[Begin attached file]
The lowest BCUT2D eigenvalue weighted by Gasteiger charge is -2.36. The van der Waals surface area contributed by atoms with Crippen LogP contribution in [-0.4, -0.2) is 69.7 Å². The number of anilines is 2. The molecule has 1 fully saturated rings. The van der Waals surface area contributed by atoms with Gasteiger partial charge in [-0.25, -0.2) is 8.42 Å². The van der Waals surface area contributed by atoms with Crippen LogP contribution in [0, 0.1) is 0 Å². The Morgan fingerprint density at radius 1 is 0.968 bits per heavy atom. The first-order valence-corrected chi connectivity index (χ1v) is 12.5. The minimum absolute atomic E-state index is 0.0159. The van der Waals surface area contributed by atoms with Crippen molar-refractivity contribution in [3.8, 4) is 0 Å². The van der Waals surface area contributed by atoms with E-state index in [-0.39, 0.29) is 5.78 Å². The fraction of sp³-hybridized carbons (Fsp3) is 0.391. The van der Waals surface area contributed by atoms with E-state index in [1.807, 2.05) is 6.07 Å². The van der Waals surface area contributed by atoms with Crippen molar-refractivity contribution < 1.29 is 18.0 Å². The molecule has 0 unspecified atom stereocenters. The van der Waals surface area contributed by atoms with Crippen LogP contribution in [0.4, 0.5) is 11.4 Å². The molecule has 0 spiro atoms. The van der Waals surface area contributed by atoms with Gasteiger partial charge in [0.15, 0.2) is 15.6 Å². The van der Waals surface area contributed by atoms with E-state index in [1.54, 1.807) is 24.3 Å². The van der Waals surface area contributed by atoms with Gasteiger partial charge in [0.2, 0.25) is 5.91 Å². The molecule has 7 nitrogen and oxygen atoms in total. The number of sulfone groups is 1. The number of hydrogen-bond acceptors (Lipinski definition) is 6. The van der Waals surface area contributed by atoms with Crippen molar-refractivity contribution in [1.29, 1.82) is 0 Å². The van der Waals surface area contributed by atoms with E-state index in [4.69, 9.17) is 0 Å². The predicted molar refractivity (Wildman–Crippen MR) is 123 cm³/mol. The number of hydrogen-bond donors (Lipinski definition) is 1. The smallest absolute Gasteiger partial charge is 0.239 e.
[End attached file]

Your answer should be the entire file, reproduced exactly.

The lowest BCUT2D eigenvalue weighted by Gasteiger charge is -2.36. The van der Waals surface area contributed by atoms with Crippen LogP contribution in [-0.4, -0.2) is 69.7 Å². The number of anilines is 2. The molecule has 1 fully saturated rings. The van der Waals surface area contributed by atoms with Gasteiger partial charge in [-0.25, -0.2) is 8.42 Å². The van der Waals surface area contributed by atoms with Crippen LogP contribution in [0, 0.1) is 0 Å². The Morgan fingerprint density at radius 1 is 0.968 bits per heavy atom. The first-order valence-corrected chi connectivity index (χ1v) is 12.5. The minimum absolute atomic E-state index is 0.0159. The van der Waals surface area contributed by atoms with Crippen molar-refractivity contribution in [3.8, 4) is 0 Å². The van der Waals surface area contributed by atoms with E-state index in [-0.39, 0.29) is 5.78 Å². The fraction of sp³-hybridized carbons (Fsp3) is 0.391. The van der Waals surface area contributed by atoms with E-state index in [1.807, 2.05) is 6.07 Å². The van der Waals surface area contributed by atoms with Crippen molar-refractivity contribution < 1.29 is 18.0 Å². The molecule has 0 unspecified atom stereocenters. The van der Waals surface area contributed by atoms with Crippen LogP contribution in [0.4, 0.5) is 11.4 Å². The molecule has 0 spiro atoms. The van der Waals surface area contributed by atoms with Gasteiger partial charge in [0.15, 0.2) is 15.6 Å². The van der Waals surface area contributed by atoms with E-state index in [1.54, 1.807) is 24.3 Å². The van der Waals surface area contributed by atoms with Gasteiger partial charge in [0.2, 0.25) is 5.91 Å². The molecule has 7 nitrogen and oxygen atoms in total. The number of sulfone groups is 1. The number of hydrogen-bond acceptors (Lipinski definition) is 6. The van der Waals surface area contributed by atoms with Crippen molar-refractivity contribution in [1.29, 1.82) is 0 Å². The van der Waals surface area contributed by atoms with E-state index in [4.69, 9.17) is 0 Å². The predicted molar refractivity (Wildman–Crippen MR) is 123 cm³/mol. The number of hydrogen-bond donors (Lipinski definition) is 1. The smallest absolute Gasteiger partial charge is 0.239 e.